Emokpolo had helped her husband’s war efforts with the beauty and the potency of the Eghughu agba song and dance, but try as she could this time, a fight against his motherland was too much for her and her husband. Two of the songs would be appropriate here. She had wandered through the forest to the war front. Emokpaogbe her husband saw her and was greatly shocked. He waved her away from danger as he ate wild sugar cane. She cried and in tears sang this famous song:
Emokpaogbe rnwen no yan Ugo (twice) — Emokpaogbe, lord of Ugo (twice)
Akon nu we ya ri esi ri ede yl — Those teeth that once ate boar and ede
Om ‘orieman ughu yae ‘valo o— Now bite into wild sugar cane
No mu ‘odo mwen mu gunmwen — whoever has my lord bring him back to me
A Iren vbe ‘bo gha se — Before the charms begin to work
The song reverberated with great power throughout the forest. It touched former colleagues of Emokpaogbe the great warrior but they had become his enemies and they knew that they stopped fighting only at their own peril. They did not relent so, the war gained in fury. Surprised at the tenacity of the enemy, Emokpolo sang this next song:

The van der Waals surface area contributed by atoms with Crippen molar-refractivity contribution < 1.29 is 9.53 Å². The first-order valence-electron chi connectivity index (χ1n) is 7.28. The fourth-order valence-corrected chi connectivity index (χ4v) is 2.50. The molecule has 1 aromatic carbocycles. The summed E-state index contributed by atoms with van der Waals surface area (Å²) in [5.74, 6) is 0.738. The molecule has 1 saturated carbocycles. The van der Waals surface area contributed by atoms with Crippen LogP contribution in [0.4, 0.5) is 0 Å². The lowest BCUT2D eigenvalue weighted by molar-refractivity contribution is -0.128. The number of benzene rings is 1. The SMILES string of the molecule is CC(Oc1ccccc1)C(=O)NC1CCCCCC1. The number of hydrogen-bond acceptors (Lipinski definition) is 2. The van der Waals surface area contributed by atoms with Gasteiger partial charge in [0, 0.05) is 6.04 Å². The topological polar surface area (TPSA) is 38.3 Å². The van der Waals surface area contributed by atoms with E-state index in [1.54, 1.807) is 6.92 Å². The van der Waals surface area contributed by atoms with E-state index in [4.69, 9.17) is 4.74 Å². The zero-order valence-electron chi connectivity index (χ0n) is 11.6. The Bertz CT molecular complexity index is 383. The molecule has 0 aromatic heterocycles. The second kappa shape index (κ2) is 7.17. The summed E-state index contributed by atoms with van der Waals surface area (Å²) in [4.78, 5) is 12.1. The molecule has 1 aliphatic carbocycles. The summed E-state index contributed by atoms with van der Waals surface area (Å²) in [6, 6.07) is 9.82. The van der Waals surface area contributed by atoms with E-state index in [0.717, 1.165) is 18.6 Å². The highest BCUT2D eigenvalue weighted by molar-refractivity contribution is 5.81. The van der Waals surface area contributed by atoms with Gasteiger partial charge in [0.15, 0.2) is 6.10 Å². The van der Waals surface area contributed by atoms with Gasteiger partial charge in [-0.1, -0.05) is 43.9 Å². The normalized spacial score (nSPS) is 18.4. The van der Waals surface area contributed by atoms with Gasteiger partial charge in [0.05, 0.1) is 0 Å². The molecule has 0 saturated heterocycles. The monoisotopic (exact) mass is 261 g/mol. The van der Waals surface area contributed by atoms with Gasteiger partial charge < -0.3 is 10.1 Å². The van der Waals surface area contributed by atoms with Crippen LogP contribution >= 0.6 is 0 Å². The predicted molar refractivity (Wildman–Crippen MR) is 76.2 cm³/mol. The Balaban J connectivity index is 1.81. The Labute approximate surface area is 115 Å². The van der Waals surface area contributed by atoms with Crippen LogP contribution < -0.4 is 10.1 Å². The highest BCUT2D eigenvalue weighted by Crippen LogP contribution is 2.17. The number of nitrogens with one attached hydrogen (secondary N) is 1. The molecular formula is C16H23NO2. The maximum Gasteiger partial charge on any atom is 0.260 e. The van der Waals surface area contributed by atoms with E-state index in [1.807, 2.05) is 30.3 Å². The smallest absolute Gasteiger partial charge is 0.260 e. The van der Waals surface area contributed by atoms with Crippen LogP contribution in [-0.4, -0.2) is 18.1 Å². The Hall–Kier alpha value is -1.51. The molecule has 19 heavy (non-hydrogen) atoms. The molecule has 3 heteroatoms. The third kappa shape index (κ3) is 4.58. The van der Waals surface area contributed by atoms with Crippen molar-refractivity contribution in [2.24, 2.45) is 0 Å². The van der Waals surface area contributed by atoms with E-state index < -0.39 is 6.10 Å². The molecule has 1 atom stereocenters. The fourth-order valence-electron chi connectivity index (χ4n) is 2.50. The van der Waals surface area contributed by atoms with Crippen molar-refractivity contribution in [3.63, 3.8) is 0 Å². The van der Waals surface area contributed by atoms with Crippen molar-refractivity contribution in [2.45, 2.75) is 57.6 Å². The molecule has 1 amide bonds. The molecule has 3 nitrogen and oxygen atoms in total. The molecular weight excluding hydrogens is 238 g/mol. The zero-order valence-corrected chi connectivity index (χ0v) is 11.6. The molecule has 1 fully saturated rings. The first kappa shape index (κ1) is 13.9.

Ogi ‘obo no kpe n ‘Ugo eee — The chief of the charm makers of Ugo
Ughu gie ‘bo se n ‘Ugo eee — May the charms work for Ugo
The charms did not do enough for Emokpolo and the Edo Army conquered Ugo N’Iyek’Orhionmwon. Chief Ogbomnwan, the first Ologbose of Benin, and Edo generals in the war, took Emokpolo and her troupe to the City.
In Benin, the Ugo N’Iyek’Orhionmwon women captives were kept among the royal wives in the harem of the king. There, Emokpolo taught the wives the song-and dance step s of the Eghughuagba
After the royal wives had attained a degree of proficiency, Ernokpolo and her dance moved to the harem of the Iyase, the foremost soldier and general of the realm. They ‘did the same with his wives and moved after to the harem of the Ezorno, the second-ranking soldier of the Kingdom They taught his wives before they ended up in the harem of the Ologbose, the fourth in rank among soldiers of the kingdom.
Emokpolo’s farnous Ukuse called the Oriokho, featured in many of the Eghughuagba songs. It is kept to this day in the home of Ologbose of Benin, along Akpakpava Road .Emokpolo herself presented it to Chief Ogbonmwan. The Ukuse sits to this day in a special place on an altar in that household. No hands may touch it except those of women who have attained the age of menopause.